Unmanned underwater weaponry

While in 2006 two thirds of the military budget in EU countries went to personnel, in 2017 this was less than half. Weapons are outdated more quickly and replaced at a faster rate, often because of new technology. Cyberspace is added to the traditional military domains of land, air, sea and space. New kinds of communication technology enables commanders to sent and receive massive amounts of information. Artificial Intelligence opens horizons even not yet understood. Military satellites are launched into space on a regular basis to search the earth's surface for enemy movements, and sent signals to commanders on the other side of the globe. The defence industries profits, but at the expense of the exchequer.

Killer whale

The military tech revolution also creates drones, that can drive, fly, sail and go undersea. Unmanned Underwater Vehicles (UUVs) are entering the battlefield to fire missiles, mine the seabed, collect intelligence and launch torpedo's on enemy ships. They are built in the categories small, medium, large and extra large (see slide 2: UUV System Vision).

An article headed: 'This Photo Is Dangerous: It Could Be the Future of Navy Submarines' shows an ORCA UUV. The US navy is planning to soon launch this Extra Large Unmanned Undersea Vehicle (XLUUV), calling UUVs essential to shift from large ships to a more-distributed navy. Larger quantity of smaller vessels are harder to track by the enemy and the modular design of the planned UUVs will increase the potential for adaption to mission needs. Too large to be launched from a torpedo tube, the ORCA may start its journey from a vessel with a large deck or internal dock, but also directly autonomous from a naval base. Underwater drones got serious emphasis in the US Navies budget request. According to a report for Congress in Fiscal Year 2020 the navy will spent US$ 359 million on UUVs, of which $182 million for ORCA. The whole surface and underwater drone program for the US navy is estimated at US$ 4.5 billion in the same four year period.

Mission scope

UUVs expand mission scope, increase attack options, integrate large high-tech sensors, further safeguard manned combat crews and possibly fire torpedoes and even launch smaller drones themselves. The predecessor of the ORCA (the Boeing Echo Voyager) had already a range of 6,500 nautical miles (12.000 km) and months of operation on a single fuel module. Those unmanned submarines are stealthier, cheaper to produce in larger quantities, and enabling activities with greater risk, because there is no danger of loosing trained sailors. They will “perform missions that might otherwise be assigned to manned submarines.” The US navy wants to buy nine ORCAs in the 2020-2024 period. Five are already ordered at Boeing, companies like tech firm L3 and Huntingdon Ingalls also gain from the program.

Europeans under water

In Europe, the United Kingdom is developing its own XLUUV. The UK Ministry of Defence is exploring options for an underwater drone to conduct covert missions at distances of up to ranges 3,000 nautical miles for three months at a time for the Royal Navy.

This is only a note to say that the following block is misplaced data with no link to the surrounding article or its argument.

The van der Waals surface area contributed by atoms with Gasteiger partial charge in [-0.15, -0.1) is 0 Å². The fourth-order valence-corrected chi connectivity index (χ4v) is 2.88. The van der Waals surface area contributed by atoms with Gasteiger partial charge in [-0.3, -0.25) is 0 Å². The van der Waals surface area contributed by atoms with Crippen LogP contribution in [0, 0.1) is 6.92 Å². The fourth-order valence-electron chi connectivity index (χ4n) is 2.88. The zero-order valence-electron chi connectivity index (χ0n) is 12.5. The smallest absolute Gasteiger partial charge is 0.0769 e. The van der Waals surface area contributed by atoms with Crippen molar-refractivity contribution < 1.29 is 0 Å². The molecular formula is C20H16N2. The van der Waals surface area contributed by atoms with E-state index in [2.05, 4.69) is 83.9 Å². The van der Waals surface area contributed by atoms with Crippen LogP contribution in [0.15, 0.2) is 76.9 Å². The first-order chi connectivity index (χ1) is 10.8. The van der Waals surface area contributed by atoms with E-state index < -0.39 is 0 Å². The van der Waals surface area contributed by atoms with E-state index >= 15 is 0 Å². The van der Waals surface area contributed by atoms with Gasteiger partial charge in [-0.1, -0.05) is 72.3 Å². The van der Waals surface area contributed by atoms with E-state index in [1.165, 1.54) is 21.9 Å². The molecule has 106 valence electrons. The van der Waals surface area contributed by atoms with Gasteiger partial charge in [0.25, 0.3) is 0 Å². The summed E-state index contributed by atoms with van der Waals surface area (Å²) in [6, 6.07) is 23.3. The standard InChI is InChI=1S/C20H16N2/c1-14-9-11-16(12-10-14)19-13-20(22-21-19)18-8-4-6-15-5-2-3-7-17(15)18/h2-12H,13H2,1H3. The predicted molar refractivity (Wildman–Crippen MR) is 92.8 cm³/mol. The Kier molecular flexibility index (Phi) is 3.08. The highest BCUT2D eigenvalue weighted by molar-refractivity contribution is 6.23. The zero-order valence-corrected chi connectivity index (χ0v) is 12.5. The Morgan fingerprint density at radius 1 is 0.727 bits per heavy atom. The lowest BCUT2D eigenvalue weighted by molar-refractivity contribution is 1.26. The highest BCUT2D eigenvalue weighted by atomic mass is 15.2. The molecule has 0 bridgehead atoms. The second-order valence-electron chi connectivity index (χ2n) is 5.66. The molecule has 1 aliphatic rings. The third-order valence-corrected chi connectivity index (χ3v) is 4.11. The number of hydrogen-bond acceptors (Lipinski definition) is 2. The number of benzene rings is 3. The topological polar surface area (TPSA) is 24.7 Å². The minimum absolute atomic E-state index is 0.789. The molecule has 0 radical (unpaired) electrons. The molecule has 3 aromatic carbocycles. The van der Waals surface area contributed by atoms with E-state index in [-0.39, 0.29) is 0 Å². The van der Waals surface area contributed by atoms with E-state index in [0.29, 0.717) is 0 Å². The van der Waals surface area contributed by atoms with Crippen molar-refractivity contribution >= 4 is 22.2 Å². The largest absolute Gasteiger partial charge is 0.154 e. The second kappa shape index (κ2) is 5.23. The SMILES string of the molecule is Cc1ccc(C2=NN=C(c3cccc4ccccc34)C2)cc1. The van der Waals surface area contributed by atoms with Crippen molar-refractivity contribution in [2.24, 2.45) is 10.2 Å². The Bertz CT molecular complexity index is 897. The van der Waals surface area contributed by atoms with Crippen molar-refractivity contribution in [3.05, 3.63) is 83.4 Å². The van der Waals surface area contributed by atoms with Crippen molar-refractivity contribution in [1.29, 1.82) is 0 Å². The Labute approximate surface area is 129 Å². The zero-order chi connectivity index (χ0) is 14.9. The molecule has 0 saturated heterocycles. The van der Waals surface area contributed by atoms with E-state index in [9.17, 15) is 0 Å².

In the Netherlands an evaluation was done by Applied Sciences Institute TNO Defence to see if UUV technology available in 2027 could provide the submarine capability the Dutch navy is aiming for by the same year. Not surprising, unmanned underwater drones fail the test on delivering special forces for covert operations. On more elaborate level the evaluation mentions technological constraints of the UUVs on all aspects. “Smaller UUVs, however, could be a valuable addition to a submarine” the evaluators state. But the investigated time frame of the evaluation also shows how fast developments go. Despite their combined expertise, the evaluators in 2018 missed the ORCA. Available Artificial Intelligence is major argument to doubt some of the task possibilities of UUVs. But budgets for US Research and Development of AI are rapidly growing each year from 1.6 billion US$ in 2018 to 2.4 billion US$ in 2020; and will result in taking technological hurdles. It needs more knowledge to weight what will be the situation, but the US navy goes for it.


While the development of the diesel submarine is accelerating, European countries are planning to buy new conventional submarines or expand classes already in use, like for example in Poland, Norway and Germany, Italy, Sweden and the Netherlands. Are they spending tax payers money on expensive weapons of the past?

This blog is not a plea for the acquisition of underwater drones. It just aims to question the naval industry and military plans to develop and buy a new range of submarines, while the undersea landscape is quickly changing with high endurance drones armed with weaponry or observation technology and much efforts invested – included billions of dollars – to overcome the tech problems of today. A little more patience can spare billions of tax payers money in all those countries now considering to expand their submarine fleets. Maybe this calm opens even a horizon for limiting tension, instead of adding to it.


MB 07-2019